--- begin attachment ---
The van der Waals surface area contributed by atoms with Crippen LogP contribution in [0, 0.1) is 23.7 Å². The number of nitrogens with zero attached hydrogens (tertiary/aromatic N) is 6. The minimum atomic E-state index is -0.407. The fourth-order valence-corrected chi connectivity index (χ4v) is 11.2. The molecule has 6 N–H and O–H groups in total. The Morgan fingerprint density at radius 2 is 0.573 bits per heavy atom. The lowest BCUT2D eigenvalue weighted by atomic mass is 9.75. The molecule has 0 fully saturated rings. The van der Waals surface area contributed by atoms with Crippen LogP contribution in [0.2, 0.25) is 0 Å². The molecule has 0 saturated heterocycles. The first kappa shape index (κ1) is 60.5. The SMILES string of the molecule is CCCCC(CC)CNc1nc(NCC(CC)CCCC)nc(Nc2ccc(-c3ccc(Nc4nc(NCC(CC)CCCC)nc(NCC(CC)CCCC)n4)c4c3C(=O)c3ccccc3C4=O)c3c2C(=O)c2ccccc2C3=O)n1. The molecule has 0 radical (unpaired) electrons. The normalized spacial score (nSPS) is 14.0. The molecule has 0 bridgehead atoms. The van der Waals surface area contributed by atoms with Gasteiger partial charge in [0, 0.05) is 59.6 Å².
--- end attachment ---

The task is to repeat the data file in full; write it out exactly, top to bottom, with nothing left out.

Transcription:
The van der Waals surface area contributed by atoms with Crippen LogP contribution in [0, 0.1) is 23.7 Å². The number of nitrogens with zero attached hydrogens (tertiary/aromatic N) is 6. The minimum atomic E-state index is -0.407. The fourth-order valence-corrected chi connectivity index (χ4v) is 11.2. The molecule has 6 N–H and O–H groups in total. The Morgan fingerprint density at radius 2 is 0.573 bits per heavy atom. The lowest BCUT2D eigenvalue weighted by atomic mass is 9.75. The molecule has 0 fully saturated rings. The van der Waals surface area contributed by atoms with Crippen LogP contribution in [0.2, 0.25) is 0 Å². The molecule has 0 saturated heterocycles. The first kappa shape index (κ1) is 60.5. The SMILES string of the molecule is CCCCC(CC)CNc1nc(NCC(CC)CCCC)nc(Nc2ccc(-c3ccc(Nc4nc(NCC(CC)CCCC)nc(NCC(CC)CCCC)n4)c4c3C(=O)c3ccccc3C4=O)c3c2C(=O)c2ccccc2C3=O)n1. The molecule has 0 radical (unpaired) electrons. The normalized spacial score (nSPS) is 14.0. The molecule has 0 bridgehead atoms. The van der Waals surface area contributed by atoms with Gasteiger partial charge in [0, 0.05) is 59.6 Å².